TRIP WARNING: The language in how i became a mermaid might be self-explanatory for some readers as it deals with suicidal ideation, self-harm and abuse. Prioritize your mental health. This book could be TRIGGERING. If you or someone you know is having thoughts of suicide or self-harm, please call 988, the Suicide and Crisis Lifeline or text Hello to 741741, a Crisis Text Line. The National Suicide Prevention Hotline number is 1-800-273-8255.
READERS DISCRETION ADVISED!
Amanda Alcantara is a Dominican-American writer, journalist and proud Afro-Caribbean creator, born in the United States and raised in the Dominican Republic, where she lives temporarily.
Amanda is the co-founder of Magazine The Galleryfocused on celebrating Dominican and Diaspora women by fostering active dialogue that explores understanding of ideologies, culture, customs and different perspectives within the Dominican community.
Amanda is the author of chula, a bilingual collection of poems, short stories, memories and vignettes about immigration from the perspective of a Dominican woman. His second book how i became a mermaidis a multimedia performance exploring suicide, death and rebirth, mental health issues, nationalism and belonging.
how i became a mermaid is heartbreaking, raw, overwhelming, emotional, dark, isolating, yet healing. The book explores sexual abuse, self-harm, suicide, and mental health in a way that makes the reader feel understood, empty and yet fulfilled, alone and held back. Amanda bares her heart and gives full access to her mind, sometimes a scary place, but other times a canopy for life.
In her poem “November 7, 2021”, she explores what it means to feel empty, to hate yourself and to always want this closeness with someone. Because despite moments of emptiness and loneliness, there was a level of comfort. The familiarity of being in despair that only the person with depression can understand. A familiar void. A familiar regret. A familiar silence. But as familiar as it sounds, the pain feels new.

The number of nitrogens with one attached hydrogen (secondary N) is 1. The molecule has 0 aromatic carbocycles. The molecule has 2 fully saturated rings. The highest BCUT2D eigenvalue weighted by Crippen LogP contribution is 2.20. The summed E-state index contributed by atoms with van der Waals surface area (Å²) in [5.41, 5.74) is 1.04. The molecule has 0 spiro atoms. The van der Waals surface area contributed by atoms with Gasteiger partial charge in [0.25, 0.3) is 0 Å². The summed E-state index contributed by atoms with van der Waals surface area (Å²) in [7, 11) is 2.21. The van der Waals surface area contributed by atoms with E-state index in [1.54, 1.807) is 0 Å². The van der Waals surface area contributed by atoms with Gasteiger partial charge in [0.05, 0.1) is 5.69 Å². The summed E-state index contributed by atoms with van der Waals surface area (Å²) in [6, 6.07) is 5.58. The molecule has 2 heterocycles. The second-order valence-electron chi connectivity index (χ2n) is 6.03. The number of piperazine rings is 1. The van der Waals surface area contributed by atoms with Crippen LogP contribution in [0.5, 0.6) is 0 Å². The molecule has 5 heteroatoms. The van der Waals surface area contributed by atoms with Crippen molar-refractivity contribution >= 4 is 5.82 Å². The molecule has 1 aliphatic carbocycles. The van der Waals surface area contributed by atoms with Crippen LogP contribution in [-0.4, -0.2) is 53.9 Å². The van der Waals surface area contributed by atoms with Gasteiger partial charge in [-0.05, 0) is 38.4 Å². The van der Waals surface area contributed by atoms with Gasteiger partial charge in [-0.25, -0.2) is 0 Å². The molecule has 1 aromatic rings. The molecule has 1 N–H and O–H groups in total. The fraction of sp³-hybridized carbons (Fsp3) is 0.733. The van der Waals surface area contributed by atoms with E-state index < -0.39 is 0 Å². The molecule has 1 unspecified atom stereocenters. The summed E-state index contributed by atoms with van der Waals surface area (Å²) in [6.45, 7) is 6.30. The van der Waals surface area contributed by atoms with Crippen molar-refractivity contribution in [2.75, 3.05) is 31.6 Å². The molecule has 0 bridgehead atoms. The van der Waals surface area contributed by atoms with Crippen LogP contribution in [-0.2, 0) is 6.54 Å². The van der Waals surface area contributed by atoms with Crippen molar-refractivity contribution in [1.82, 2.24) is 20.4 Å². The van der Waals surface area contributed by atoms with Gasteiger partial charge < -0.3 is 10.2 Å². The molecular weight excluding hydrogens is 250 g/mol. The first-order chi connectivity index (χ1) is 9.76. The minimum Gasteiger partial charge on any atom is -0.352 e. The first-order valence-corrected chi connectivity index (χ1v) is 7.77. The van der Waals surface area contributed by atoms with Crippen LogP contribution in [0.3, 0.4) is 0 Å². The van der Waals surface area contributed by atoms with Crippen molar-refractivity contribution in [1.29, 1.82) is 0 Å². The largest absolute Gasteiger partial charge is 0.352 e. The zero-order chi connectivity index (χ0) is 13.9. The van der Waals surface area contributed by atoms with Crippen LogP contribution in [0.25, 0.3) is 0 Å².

The book serves as an extended metaphor in which the speaker turns into a mermaid. Waves are the constant obstacles of life. The ripples that never fail to hamper his efforts to thrive. Live. “Sometimes I” remind us that denial is inevitable. Crying out for help and waiting to be saved from yourself. Desperation to stop thoughts drives the reader away the same way it drives the speaker away – mentally and emotionally deteriorating.
I had the pleasure of speaking with Amanda Alcantara and learning more about what inspired me how i became a mermaid. Our conversation was as follows:
Can you tell us about your life as a writer, journalist and activist?
A few years ago, when I was doing journalism and started working on broadcast chula, I would do open mics. It was as if the two [journalism and writing] could not meet because journalism requires a factual, logical and very simple basis. Whereas creative writing is almost the opposite, more emotional. When I started, I felt like the two couldn’t come together. But now I’m like it makes absolute sense. Some of our favorite classic Latin American writers like Gabriel Garcia Marquez, Isabel Allende, were both journalists.
I can do everything. I am a ‘todologa’ now. I consider myself a storyteller. I use words to tell a story when I write an article – I use the narrative storytelling format. You introduce the person, then go into the background, then hit them with a punchline. It’s the same thing. Journalists are storytellers. For me, it’s about using the word – the word as a weapon, as a tool, as a spell.
You can be poetic when talking about a person and you can be very factual and interview people to better tell fictional stories.
From your own experience, do you think journalism somehow converges with poetry?
Yes. I would say that poetry is also a form of journalism. You share an emotional snapchat of a moment. There is this writer Fatimah Asghar, she has a beautiful book called If they come for us and his poetry has stories of journalists. Also, Aracelis Girmay in her book The Black Maryalso has poetry as journalism.
What do you like to do when you’re not writing?
I’m still figuring it out. I realized the other day that I had spent so much time and energy elevating my writing and thinking about the next thing. But what I really like is spending time with my dog Bruno. I like to go out with friends to different places where there is water like the beach, el rio. Watch Netflix. I watched The boys, catching up now since the season is over. Also, I looked Succession.
What inspired How I Became a Mermaid?